Profile: A Solar Hot Water System in Wayland

DSCF9749_500This is Kaat again. Our solar PV system came online in 2011 (you can read more about that here). We had purposely left the shadiest part of our roof for solar hot water (SHW). That system was put on in 2013, when our  old water storage tank (plugged into our oil-furnace) broke.

We knew we wanted to heat our water with the sun, and we knew that the room we had left on our roof would not have sufficed to add extra PV and then an electrical method of heating our water. Solar thermal Hot Water it was then.

But our first problem was that there were too many estimates and too many configurations. Knowledge is power, and we sure did learn a lot, and met some wonderful people, but it was quite a time investment. Lucky for you, selecting a good Installer is already done by Solarize LSWNew England Solar Hot Water (NESHW for short).

Back Up system

Figuring out what to use as backup was a big factor. We had reserved the shadiest part of the roof for the SHW because those collectors are a lot more forgiving of shade than PV panels. For comparison, our solar fraction on the sunnier, PV part was 81% on average, that more eastern location was 73.1%. “Solar fraction” means that SHW there will provide that portion of your hot water on an annual basis, calculated on the average hot water usage in New England.

But how then to heat the other 26.9%?

We looked into electrical backup alternatives, which involved an (electrical) heat pump, a second, electrical water tank, possibly on-demand, etc. We didn’t, however, have enough room on our roof for additional PV panels to cover that extra electrical load. Also, we heat our home with oil (no gas on our street) and had recently invested in a super-efficient oil furnace.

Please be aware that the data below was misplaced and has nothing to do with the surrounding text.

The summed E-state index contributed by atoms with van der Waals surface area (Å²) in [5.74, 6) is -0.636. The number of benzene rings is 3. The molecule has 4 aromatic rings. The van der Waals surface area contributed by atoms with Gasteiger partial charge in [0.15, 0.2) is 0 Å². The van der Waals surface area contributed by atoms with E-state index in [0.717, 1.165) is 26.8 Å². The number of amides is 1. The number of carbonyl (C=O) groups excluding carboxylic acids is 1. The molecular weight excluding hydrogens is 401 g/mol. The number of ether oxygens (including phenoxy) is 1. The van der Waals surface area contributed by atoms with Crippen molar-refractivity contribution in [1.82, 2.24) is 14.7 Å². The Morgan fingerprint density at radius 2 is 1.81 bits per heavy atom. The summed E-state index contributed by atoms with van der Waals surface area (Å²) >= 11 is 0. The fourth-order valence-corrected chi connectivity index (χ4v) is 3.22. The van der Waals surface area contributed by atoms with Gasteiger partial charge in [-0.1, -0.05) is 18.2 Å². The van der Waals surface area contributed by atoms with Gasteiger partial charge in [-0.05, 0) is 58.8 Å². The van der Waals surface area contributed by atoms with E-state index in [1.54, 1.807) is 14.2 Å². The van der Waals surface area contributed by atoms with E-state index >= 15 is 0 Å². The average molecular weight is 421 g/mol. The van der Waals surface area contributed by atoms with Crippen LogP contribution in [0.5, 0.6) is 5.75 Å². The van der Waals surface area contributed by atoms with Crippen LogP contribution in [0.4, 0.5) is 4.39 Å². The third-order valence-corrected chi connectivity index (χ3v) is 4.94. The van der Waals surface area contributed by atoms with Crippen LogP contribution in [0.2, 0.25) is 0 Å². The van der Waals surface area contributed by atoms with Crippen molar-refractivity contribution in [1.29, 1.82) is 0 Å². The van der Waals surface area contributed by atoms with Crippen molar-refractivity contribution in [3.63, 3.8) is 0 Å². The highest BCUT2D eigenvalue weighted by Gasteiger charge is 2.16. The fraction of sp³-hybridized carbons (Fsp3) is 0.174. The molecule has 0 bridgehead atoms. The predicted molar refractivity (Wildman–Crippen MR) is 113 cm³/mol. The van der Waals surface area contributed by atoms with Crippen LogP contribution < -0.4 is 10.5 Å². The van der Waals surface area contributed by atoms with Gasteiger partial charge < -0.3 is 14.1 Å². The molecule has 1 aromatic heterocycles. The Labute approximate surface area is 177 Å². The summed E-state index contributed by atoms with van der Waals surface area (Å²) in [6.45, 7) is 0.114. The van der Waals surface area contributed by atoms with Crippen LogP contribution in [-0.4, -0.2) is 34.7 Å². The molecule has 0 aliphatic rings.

You can see that it gets complicated… Lucky for you, figuring out what sort of system the particular home calls for, will be done by SolarFlair and New England Solar Hot Water. They will work together to advise you on the efficiency, financial and environmental implications of the choices for your home.

In the end we went with the most straightforward system, which was to run two heat exchangers through a super-efficient new hot water tank: one to the solar heat collectors on the roof, and one to our super-efficient oil furnace, which became the back-up heater for when this happens:


Remember that winter?

Our system (2013)

The system (collectors, plumbing and the new water storage tank with its two heat exchangers) was installed in February 2013. The installation process was much quicker (it only took them seven hours), and there was no wait for the utilities to turn it on.

Since then, our oil furnace doesn’t come on, at all, for the four warmest months in the year. During those months, the SHW system supplies enough hot water for five people.


The system comes with a sensor system, which generates a monthly report. The latest one (August 2017) reported we have generated:

28,559,617 BTUs
2,863 lbs Coal
3,550 lbs CO2
4,598 miles Driven

Costs (in 2013!)

  • $8000 – $2000 (State rebate: 25% of the cost up to $3500) – $1800 (30% Federal tax credit) = $4200.
  • Because we’re frugal users of hot water it’ll take an estimated 14 years for the system to have paid for itself (shorter, obviously, if oil prices or if our consumption go up).

Costs have come down and incentives have gone up since then!

Exclusively for our Solarize program, New England Solar Hot Water offers:

  • a two-collector, 80 gallon storage tank systems for approx. $2,183
  • a three-collector, 80 gallon storage tank systems for approx. $2,389
  • (these numbers are for typical situations. Yours may vary.)


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